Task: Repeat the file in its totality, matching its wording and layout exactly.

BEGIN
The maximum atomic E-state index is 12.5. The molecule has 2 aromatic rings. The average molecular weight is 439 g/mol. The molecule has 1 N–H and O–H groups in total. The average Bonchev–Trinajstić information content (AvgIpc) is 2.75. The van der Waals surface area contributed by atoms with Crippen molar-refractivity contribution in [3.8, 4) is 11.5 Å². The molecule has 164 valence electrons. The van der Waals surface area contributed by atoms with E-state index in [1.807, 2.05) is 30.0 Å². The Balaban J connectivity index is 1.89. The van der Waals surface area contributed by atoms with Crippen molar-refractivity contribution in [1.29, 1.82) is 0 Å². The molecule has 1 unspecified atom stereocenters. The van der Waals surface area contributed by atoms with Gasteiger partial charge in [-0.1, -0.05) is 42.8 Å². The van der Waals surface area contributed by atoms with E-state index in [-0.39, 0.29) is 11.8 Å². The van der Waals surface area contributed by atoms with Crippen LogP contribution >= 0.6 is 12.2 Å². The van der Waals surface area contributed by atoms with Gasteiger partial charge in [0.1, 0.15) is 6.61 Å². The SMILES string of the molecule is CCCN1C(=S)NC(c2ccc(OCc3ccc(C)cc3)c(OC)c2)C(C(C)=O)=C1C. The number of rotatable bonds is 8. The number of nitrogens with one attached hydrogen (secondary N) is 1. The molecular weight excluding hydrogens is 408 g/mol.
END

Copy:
The maximum atomic E-state index is 12.5. The molecule has 2 aromatic rings. The average molecular weight is 439 g/mol. The molecule has 1 N–H and O–H groups in total. The average Bonchev–Trinajstić information content (AvgIpc) is 2.75. The van der Waals surface area contributed by atoms with Crippen molar-refractivity contribution in [3.8, 4) is 11.5 Å². The molecule has 164 valence electrons. The van der Waals surface area contributed by atoms with E-state index in [1.807, 2.05) is 30.0 Å². The Balaban J connectivity index is 1.89. The van der Waals surface area contributed by atoms with Crippen molar-refractivity contribution in [1.29, 1.82) is 0 Å². The molecule has 1 unspecified atom stereocenters. The van der Waals surface area contributed by atoms with Gasteiger partial charge in [-0.1, -0.05) is 42.8 Å². The van der Waals surface area contributed by atoms with E-state index in [-0.39, 0.29) is 11.8 Å². The van der Waals surface area contributed by atoms with Crippen LogP contribution >= 0.6 is 12.2 Å². The van der Waals surface area contributed by atoms with Gasteiger partial charge in [0.1, 0.15) is 6.61 Å². The SMILES string of the molecule is CCCN1C(=S)NC(c2ccc(OCc3ccc(C)cc3)c(OC)c2)C(C(C)=O)=C1C. The number of rotatable bonds is 8. The number of nitrogens with one attached hydrogen (secondary N) is 1. The molecular weight excluding hydrogens is 408 g/mol.